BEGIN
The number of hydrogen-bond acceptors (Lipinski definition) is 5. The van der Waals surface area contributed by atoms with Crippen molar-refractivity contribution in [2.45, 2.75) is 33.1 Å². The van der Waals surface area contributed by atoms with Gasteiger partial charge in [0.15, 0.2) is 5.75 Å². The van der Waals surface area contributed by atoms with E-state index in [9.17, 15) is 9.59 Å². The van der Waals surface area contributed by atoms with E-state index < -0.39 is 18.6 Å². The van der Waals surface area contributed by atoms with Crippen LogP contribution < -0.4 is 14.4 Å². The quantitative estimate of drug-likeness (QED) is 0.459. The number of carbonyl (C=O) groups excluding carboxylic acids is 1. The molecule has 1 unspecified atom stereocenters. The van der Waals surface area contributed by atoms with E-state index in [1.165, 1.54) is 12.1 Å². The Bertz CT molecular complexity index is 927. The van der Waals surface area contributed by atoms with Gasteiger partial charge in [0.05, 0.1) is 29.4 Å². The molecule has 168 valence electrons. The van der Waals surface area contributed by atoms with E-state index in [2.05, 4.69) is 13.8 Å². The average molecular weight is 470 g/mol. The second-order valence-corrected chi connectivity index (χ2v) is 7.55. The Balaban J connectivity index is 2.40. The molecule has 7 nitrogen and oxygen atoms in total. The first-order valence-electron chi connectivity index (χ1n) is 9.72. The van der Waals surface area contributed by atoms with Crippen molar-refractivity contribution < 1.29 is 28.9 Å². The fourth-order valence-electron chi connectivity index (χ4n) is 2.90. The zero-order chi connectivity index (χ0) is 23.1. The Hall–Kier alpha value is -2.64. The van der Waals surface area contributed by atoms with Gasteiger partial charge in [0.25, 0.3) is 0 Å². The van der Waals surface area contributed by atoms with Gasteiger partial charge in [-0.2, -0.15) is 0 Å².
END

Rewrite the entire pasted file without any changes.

The number of hydrogen-bond acceptors (Lipinski definition) is 5. The van der Waals surface area contributed by atoms with Crippen molar-refractivity contribution in [2.45, 2.75) is 33.1 Å². The van der Waals surface area contributed by atoms with Gasteiger partial charge in [0.15, 0.2) is 5.75 Å². The van der Waals surface area contributed by atoms with E-state index in [9.17, 15) is 9.59 Å². The van der Waals surface area contributed by atoms with E-state index < -0.39 is 18.6 Å². The van der Waals surface area contributed by atoms with Crippen LogP contribution < -0.4 is 14.4 Å². The quantitative estimate of drug-likeness (QED) is 0.459. The number of carbonyl (C=O) groups excluding carboxylic acids is 1. The molecule has 1 unspecified atom stereocenters. The van der Waals surface area contributed by atoms with E-state index in [1.165, 1.54) is 12.1 Å². The Bertz CT molecular complexity index is 927. The van der Waals surface area contributed by atoms with Gasteiger partial charge in [0.05, 0.1) is 29.4 Å². The molecule has 168 valence electrons. The van der Waals surface area contributed by atoms with E-state index in [2.05, 4.69) is 13.8 Å². The average molecular weight is 470 g/mol. The second-order valence-corrected chi connectivity index (χ2v) is 7.55. The Balaban J connectivity index is 2.40. The molecule has 7 nitrogen and oxygen atoms in total. The first-order valence-electron chi connectivity index (χ1n) is 9.72. The van der Waals surface area contributed by atoms with Crippen molar-refractivity contribution < 1.29 is 28.9 Å². The fourth-order valence-electron chi connectivity index (χ4n) is 2.90. The zero-order chi connectivity index (χ0) is 23.1. The Hall–Kier alpha value is -2.64. The van der Waals surface area contributed by atoms with Gasteiger partial charge in [0.25, 0.3) is 0 Å². The van der Waals surface area contributed by atoms with Gasteiger partial charge in [-0.2, -0.15) is 0 Å².